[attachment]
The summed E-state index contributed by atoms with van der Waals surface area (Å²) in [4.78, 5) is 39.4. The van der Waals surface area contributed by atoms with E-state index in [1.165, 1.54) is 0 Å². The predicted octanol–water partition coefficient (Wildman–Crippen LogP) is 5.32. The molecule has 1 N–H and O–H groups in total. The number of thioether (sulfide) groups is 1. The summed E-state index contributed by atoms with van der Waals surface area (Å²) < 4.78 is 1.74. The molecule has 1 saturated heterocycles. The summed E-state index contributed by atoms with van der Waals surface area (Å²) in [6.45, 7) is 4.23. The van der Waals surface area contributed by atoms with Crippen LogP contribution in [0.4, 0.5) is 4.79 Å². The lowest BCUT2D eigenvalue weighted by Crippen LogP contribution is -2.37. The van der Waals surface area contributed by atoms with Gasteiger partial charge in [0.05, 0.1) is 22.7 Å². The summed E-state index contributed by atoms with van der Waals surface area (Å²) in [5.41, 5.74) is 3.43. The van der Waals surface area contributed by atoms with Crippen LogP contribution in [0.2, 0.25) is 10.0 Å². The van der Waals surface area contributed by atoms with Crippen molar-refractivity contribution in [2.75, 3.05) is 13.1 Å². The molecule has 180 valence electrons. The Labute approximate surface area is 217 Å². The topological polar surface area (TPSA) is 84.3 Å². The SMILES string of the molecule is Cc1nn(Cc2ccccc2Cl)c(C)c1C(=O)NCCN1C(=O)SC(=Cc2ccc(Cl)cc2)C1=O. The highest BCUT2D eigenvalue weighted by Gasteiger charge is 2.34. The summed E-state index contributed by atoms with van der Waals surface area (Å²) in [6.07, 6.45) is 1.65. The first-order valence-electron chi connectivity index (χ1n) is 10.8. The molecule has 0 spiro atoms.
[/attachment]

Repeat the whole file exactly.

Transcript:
The summed E-state index contributed by atoms with van der Waals surface area (Å²) in [4.78, 5) is 39.4. The van der Waals surface area contributed by atoms with E-state index in [1.165, 1.54) is 0 Å². The predicted octanol–water partition coefficient (Wildman–Crippen LogP) is 5.32. The molecule has 1 N–H and O–H groups in total. The number of thioether (sulfide) groups is 1. The summed E-state index contributed by atoms with van der Waals surface area (Å²) < 4.78 is 1.74. The molecule has 1 saturated heterocycles. The summed E-state index contributed by atoms with van der Waals surface area (Å²) in [6.45, 7) is 4.23. The van der Waals surface area contributed by atoms with Crippen LogP contribution in [0.4, 0.5) is 4.79 Å². The lowest BCUT2D eigenvalue weighted by Crippen LogP contribution is -2.37. The van der Waals surface area contributed by atoms with Gasteiger partial charge in [0.05, 0.1) is 22.7 Å². The summed E-state index contributed by atoms with van der Waals surface area (Å²) in [5.41, 5.74) is 3.43. The van der Waals surface area contributed by atoms with Crippen LogP contribution in [0.2, 0.25) is 10.0 Å². The van der Waals surface area contributed by atoms with Crippen molar-refractivity contribution in [2.75, 3.05) is 13.1 Å². The molecule has 180 valence electrons. The Labute approximate surface area is 217 Å². The topological polar surface area (TPSA) is 84.3 Å². The SMILES string of the molecule is Cc1nn(Cc2ccccc2Cl)c(C)c1C(=O)NCCN1C(=O)SC(=Cc2ccc(Cl)cc2)C1=O. The highest BCUT2D eigenvalue weighted by Gasteiger charge is 2.34. The summed E-state index contributed by atoms with van der Waals surface area (Å²) in [6.07, 6.45) is 1.65. The first-order valence-electron chi connectivity index (χ1n) is 10.8. The molecule has 0 spiro atoms.